Where on the plant should you take cuttings?

Use cuttings from the tops of a citrus tree, rather than removing cuttings from the sides. (This is done just in case plagiotropism is an issue, which would lead to odd/sideways growth formation.) 

What length should citrus cuttings be? 

Each citrus cutting should be about the length of your hand, but a more important consideration is how many nodes are on each cutting. Each of Ryan’s cuttings contained a minimum of three nodes and up to five nodes

Ryan holding up an ideal Buddha's hand cutting.

Ryan holding up an ideal Buddha’s hand cutting.

Why? Each node contains high amounts of undifferentiated cells, e.g. many of the cells haven’t yet been programmed to develop into roots, leaves, stems, or roots — and you’ll want the bottom 1-2 nodes to develop roots.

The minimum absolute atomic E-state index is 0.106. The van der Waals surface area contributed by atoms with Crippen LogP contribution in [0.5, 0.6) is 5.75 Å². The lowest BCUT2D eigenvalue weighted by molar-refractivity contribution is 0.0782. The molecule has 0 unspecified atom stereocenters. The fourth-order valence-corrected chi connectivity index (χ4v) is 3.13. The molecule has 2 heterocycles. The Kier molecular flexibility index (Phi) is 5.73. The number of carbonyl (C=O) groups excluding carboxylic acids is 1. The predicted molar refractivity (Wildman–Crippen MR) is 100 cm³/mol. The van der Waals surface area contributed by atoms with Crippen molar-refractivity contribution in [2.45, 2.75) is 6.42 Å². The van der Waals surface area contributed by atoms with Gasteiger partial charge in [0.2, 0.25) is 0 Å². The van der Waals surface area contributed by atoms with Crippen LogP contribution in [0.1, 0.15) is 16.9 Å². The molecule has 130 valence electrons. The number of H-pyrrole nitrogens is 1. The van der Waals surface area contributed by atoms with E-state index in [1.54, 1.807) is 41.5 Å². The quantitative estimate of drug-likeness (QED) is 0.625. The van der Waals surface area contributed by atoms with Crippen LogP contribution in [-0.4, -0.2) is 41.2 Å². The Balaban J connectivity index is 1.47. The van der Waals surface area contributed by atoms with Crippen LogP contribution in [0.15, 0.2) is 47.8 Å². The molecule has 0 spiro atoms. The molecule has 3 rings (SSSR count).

Should you remove the leaves from your citrus cuttings or not? 

Do not remove the leaves on the top two nodes; do remove the leaves from the bottom 1-2 nodes on your citrus cuttings.

Also, if you didn’t cut through the bottom node of the cutting when removing it from the parent plant, do so now so you can expose as much of the tissue in the node to soil/growth media as possible to help spur root development.   

While Ryan left the leaves on the top nodes of his citrus cuttings, he acknowledges there’s a balance to consider:

  • More leaves equals more transpiration (water loss), which increases stress on the cutting since roots haven’t formed yet in order to draw more water into the plant.
  • Less leaves equals less transpiration but also less carbohydrate/sugar production — and carbohydrate production helps grow roots.

As we’ll discuss below, these details explain why creating a high humidity environment for your cuttings is so important!

How quickly do you need to transplant citrus cuttings?

The sooner you can transplant your cuttings the better, but you could put the wrapped, bagged cuttings in your fridge for a week or so and still have good success rates.